Level 2 social distancing, as imposed in Seoul and Gyeonggi, means that indoor public gatherings are limited to 50 people, while 100 people are permitted to meet outdoors. Audiences will no longer be able to attend sporting events, public facilities run by the government will be shuttered and privately owned facilities deemed high risk will be closed.

Also on Saturday, United States Forces Korea said that from 6 p.m. local time, it would raise its health protection condition from “Bravo” to the second-highest “Charlie” for the greater Seoul metropolitan area, as well as an additional nine surrounding districts.

This restricts nonessential travel to hotspot areas for US military personnel.

South Koreans are currently enjoying a long weekend introduced by the government in July to give people relief from the stress of Covid-19.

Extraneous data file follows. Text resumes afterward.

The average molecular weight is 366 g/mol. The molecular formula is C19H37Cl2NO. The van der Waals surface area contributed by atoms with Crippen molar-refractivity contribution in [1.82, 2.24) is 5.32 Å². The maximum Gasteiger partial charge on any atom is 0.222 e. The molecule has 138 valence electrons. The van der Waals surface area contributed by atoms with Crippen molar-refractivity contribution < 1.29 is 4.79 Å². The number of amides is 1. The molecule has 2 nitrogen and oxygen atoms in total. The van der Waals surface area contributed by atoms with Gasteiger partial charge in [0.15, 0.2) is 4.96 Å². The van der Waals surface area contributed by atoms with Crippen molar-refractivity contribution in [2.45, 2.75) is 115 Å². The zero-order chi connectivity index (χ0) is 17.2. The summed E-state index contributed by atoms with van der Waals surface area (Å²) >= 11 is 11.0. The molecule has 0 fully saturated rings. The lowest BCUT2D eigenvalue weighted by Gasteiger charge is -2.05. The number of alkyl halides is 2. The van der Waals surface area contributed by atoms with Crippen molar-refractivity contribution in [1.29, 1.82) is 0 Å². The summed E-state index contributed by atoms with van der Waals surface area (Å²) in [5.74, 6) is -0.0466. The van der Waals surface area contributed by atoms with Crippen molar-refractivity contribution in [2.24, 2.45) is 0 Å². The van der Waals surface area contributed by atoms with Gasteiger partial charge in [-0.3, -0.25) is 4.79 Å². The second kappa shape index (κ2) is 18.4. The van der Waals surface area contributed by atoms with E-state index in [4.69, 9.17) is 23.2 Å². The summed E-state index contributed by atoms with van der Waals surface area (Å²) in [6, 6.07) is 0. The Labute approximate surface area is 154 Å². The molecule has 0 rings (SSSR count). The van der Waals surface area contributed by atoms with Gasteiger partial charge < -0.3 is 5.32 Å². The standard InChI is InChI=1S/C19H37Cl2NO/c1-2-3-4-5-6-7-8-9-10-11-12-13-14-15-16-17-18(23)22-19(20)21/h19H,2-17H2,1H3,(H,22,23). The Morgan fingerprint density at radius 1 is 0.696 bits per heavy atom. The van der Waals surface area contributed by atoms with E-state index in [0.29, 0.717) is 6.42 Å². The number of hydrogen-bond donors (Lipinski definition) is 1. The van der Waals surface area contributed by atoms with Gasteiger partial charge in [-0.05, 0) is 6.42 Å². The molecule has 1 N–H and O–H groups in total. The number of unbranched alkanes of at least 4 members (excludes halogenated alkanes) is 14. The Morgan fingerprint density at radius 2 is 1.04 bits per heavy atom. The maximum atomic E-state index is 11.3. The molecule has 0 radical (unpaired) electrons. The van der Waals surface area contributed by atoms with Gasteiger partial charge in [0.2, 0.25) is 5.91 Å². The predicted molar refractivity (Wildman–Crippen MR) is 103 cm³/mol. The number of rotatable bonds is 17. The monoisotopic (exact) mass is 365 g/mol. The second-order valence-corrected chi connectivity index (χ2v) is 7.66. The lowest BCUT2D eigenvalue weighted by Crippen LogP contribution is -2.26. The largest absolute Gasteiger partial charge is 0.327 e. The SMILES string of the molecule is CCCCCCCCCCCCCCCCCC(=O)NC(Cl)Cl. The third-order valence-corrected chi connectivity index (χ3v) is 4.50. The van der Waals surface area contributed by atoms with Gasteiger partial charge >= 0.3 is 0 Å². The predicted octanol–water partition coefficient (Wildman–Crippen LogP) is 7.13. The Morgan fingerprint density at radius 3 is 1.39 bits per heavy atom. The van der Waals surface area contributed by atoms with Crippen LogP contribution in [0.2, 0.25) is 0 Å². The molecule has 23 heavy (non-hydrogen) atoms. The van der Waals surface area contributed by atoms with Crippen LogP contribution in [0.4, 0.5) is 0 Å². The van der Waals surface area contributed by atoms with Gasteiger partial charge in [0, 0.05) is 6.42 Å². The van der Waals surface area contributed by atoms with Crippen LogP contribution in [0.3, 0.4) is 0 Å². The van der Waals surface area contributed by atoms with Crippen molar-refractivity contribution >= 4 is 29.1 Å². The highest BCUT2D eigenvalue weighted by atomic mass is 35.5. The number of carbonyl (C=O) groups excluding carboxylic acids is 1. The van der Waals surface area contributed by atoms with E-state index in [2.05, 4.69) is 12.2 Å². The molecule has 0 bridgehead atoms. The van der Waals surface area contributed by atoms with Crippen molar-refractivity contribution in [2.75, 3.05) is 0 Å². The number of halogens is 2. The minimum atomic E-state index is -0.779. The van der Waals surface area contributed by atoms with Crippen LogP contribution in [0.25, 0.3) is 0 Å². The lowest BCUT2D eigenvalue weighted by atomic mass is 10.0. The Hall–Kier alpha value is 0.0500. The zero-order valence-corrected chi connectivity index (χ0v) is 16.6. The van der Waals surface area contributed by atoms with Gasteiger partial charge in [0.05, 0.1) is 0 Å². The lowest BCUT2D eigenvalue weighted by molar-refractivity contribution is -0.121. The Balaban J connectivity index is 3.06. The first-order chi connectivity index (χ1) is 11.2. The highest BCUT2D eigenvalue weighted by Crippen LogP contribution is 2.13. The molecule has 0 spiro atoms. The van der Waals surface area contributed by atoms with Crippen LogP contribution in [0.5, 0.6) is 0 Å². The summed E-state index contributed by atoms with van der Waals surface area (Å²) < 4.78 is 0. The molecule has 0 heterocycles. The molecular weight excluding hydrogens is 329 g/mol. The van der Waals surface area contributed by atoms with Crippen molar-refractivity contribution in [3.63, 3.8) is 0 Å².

The greater Seoul area had 139 new coronavirus cases on Friday.

2:13 a.m. ET, August 15, 2020

In Independence Day address, India's Modi calls for self-reliance in a post-coronavirus world

From CNN's Swati Gupta in New Delhi

Prime Minister Narendra Modi speaks during a ceremony to celebrate India's 74th Independence Day at the Red Fort in New Delhi on August 15.
Prime Minister Narendra Modi speaks during a ceremony to celebrate India's 74th Independence Day at the Red Fort in New Delhi on August 15. Prakash Singh/AFP/Getty Images

Indian Prime Minister Narendra Modi used a national address on the country’s 74th Independence Day to thank those working on the frontline to combat the spread of Covid-19.

"The corona warriors, be it doctors, nurses, sanitation workers, ambulance drivers – there are so many names to list. These people have for such a long time been living the motto of ‘service is the highest religion’," he said.